Teaching Independence: Clothing

August 12, 2010 at 12:49 pm Leave a comment

I have a confession: I do too much for my children.  


I know, I know, that’s what we’re supposed to do as parents, right?  Sure.  But we’re also supposed to foster independence and self-sufficiency in our kids by teaching them how to do things for themselves. 

And on this point, I’ve been a bit behind the curve with my three-year-old.  

It’s a natural tendency, especially for first-time mothers.  We don’t always know what things our children should be able to do for themselves at what ages.  We have a natural instinct to help our children and make things easy for them.  And sometimes, just doing it ourselves requires a lot less time and patience than waiting for our children to accomplish something (like getting dressed or putting on their shoes) on their own.  

I’ve come to realize, though, that teaching my children how to do things for themselves actually does make my life easier.  It may require some time and effort invested upfront, but in the long run the payoff will be great.  

Lately I’ve been working with Alissa, my three-year-old, on getting herself through her morning routine – getting dressed, brushing teeth, making her bed, getting breakfast.  The first part of this routine – getting dressed – has required some reorganizing and rethinking on my part.  Here are some things I’ve done to make it easier for her:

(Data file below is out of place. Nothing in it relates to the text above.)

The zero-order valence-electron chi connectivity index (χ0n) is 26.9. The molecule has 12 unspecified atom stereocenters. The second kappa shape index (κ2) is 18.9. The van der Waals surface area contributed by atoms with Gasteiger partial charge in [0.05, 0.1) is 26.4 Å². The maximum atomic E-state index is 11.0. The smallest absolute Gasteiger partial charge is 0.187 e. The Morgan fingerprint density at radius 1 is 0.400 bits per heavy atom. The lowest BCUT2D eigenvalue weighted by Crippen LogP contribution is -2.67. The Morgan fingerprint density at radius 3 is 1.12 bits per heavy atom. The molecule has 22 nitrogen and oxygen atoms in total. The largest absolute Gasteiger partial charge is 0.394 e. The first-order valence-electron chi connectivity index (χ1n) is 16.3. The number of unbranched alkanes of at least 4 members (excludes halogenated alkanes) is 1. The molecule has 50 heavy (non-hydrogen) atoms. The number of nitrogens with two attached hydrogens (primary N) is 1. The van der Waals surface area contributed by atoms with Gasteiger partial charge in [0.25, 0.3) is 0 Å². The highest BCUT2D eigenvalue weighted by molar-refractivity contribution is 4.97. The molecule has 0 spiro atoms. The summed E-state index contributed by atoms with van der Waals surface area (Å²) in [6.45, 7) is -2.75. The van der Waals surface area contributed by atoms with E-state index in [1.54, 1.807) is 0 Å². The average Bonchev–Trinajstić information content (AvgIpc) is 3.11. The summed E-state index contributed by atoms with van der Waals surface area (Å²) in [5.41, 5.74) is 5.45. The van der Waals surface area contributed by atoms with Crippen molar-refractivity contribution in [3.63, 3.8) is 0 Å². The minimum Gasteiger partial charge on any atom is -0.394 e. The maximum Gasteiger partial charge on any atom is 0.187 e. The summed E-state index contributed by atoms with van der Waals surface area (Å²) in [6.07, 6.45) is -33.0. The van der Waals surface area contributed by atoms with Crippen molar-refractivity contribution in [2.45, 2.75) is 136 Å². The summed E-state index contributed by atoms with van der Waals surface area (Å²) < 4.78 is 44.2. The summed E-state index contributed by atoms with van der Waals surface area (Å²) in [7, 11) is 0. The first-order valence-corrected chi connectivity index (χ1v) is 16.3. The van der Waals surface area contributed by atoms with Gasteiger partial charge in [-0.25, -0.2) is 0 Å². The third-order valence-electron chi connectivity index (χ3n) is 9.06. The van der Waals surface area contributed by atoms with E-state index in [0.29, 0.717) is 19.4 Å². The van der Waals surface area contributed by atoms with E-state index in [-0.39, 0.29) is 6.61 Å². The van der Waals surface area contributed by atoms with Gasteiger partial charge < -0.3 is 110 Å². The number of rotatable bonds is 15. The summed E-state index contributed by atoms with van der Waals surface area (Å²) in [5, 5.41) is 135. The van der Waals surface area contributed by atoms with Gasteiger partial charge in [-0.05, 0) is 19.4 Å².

1.  Put clothes away as outfits.  When Alissa was a baby, many of her little dresses came with bloomers – matching underpants to cover up her diaper.  I went to Target and bought plastic clips in the laundry section, and used a plastic clip to hang up the bloomers with the dress.  This way I didn’t have to dig through drawers, searching for the bloomers.  

Now that she picks out her own outfit, I use those same clips to hang up pants or skirts with tops.  Now all she has to do is go to her closet, pick out what she wants to wear, and pull the entire outfit out.  It saves time and I know she’s color-coordinated, at least until she dons her first princess costume of the day.

2.  Hang clothes where they can reach them.  My daughter’s closet has two rods to hang clothes on: a high one and a low one.  Hanging them down low mean Alissa can reach in and pick things out.  It also means she can help me put the clean outfits away.  

3.  Arrange dresser drawers for easy reach.  This was such an easy thing, yet it hadn’t occurred to me until recently.  If your child has a tall dresser, put the items they frequently need – underwear, jammies, etc. – in the lower drawers.  

4.  Use hooks for jackets, coats, and backpacks.  Hangers can be tricky for little hands.  (Heck, I even have problems with them from time to time!)   Put hooks in a bedroom, backside of a closet door, or in a mudroom for easy on, easy off.  

Sometimes it’s easy to get caught up in the daily routine and not realize our kids are ready to take a step towards independence.  However, teaching our kids to be self-sufficient may mean we can make more time for ourselves.  Maybe you can even enjoy an extra cup of coffee in the morning while your child gets dressed! 
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Entry filed under: Independent Kids.

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